Wednesday, March 10, 2010

‘Jihad Jane’ indictment alleges threat from within U.S.

This is all over the news recently, but it's something that has been of concern for several years.  Home grown jihadi  are a growing problem that won't go away anytime soon. 


‘Jihad Jane’ indictment alleges threat from within U.S.

By Richard A. Serrano

Using e-mail, YouTube videos, phony travel documents and a burning desire to kill "or die trying," a middle-aged American woman from Pennsylvania helped recruit a network for suicide attacks and other terrorist strikes in Europe and Asia, according to a federal grand jury indictment unsealed Tuesday.

Colleen R. LaRose, who dubbed herself "JihadJane," was so intent on waging jihad, authorities said, that she traveled to Sweden to kill an artist in a way that would frighten "the whole Kufar (nonbeliever) world."

With blond hair and green eyes, the 46-year-old woman bragged that she could go anywhere undetected, allegedly boasting in one e-mail that it was "an honour & great pleasure to die or kill for" jihad.

"Only death will stop me here that I am so close to the target!" she boasted.

The indictment doesn't say whether the Swede was killed, but LaRose was not charged with murder. Authorities refused to identify the artist or to say whether the case was related to arrests in Ireland earlier Tuesday.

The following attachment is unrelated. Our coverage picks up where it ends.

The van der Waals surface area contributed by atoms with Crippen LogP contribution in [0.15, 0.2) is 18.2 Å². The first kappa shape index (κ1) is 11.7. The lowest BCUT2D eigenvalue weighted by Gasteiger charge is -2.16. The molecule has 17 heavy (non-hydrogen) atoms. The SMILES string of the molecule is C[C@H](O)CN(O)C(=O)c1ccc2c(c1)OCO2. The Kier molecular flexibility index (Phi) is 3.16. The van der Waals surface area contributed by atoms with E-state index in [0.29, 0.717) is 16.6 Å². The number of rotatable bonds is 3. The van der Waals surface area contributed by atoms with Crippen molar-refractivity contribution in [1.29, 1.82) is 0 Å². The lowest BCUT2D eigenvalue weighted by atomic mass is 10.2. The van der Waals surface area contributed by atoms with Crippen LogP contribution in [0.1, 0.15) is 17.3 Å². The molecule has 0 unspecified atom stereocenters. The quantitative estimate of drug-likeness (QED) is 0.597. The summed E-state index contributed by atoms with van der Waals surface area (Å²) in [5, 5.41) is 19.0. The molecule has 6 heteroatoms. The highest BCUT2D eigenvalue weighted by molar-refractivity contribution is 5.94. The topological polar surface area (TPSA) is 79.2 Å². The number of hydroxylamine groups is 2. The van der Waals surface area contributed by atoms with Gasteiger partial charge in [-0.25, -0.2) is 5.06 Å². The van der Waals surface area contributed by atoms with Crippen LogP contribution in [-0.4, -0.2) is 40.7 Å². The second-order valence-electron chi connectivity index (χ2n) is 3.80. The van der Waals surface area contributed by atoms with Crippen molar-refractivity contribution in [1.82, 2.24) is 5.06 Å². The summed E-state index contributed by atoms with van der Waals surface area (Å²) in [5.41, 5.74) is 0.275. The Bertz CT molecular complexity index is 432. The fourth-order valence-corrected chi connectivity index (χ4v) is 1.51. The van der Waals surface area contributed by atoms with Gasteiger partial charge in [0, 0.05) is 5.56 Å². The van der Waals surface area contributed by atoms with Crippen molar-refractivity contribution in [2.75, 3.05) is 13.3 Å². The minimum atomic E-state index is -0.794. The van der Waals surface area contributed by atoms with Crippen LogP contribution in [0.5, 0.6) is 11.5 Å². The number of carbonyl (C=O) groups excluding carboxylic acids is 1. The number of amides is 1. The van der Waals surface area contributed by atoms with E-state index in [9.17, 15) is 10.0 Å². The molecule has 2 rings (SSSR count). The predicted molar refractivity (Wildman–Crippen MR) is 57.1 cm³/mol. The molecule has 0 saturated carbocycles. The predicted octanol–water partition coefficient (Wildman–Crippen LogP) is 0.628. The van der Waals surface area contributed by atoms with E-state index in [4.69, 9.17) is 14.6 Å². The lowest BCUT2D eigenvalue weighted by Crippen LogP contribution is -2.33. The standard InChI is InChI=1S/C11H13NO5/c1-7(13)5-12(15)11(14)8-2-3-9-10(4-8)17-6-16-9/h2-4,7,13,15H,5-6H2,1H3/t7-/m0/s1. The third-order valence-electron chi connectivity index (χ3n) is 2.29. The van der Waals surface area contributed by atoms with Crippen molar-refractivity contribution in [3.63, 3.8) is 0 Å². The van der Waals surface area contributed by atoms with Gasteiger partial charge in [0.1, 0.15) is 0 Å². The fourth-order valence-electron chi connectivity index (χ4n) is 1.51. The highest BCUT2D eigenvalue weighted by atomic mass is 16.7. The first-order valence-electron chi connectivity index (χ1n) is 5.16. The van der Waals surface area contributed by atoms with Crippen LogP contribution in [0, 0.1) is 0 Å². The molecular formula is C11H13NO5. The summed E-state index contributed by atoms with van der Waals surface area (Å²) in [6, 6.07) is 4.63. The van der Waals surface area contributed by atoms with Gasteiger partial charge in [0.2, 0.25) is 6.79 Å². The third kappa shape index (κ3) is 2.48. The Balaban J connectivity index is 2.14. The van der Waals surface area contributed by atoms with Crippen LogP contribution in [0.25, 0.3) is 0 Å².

Irish police said they had detained seven people in the southern counties of Waterford and Cork in connection with an alleged plot to kill Swedish cartoonist Lars Vilks, who had depicted the Prophet Muhammad with the body of a dog.

In the indictment, authorities said LaRose solicited funds for terrorist organizations, helped arrange phony passports and other travel records, and used the Internet to recruit women to kill in Europe and men in Asia. LaRose was arrested Oct. 15 in Philadelphia.

Federal officials held her up as an example of how terrorists sometimes boldly operate inside the United States, fearless of the world watching them on the Internet.

"A woman from suburban America agreed to carry out murder overseas and to provide material support to terrorists," said David Kris, assistant attorney general for the Justice Department's National Security Division. That, he emphasized, "underscores the evolving nature of the threat we face."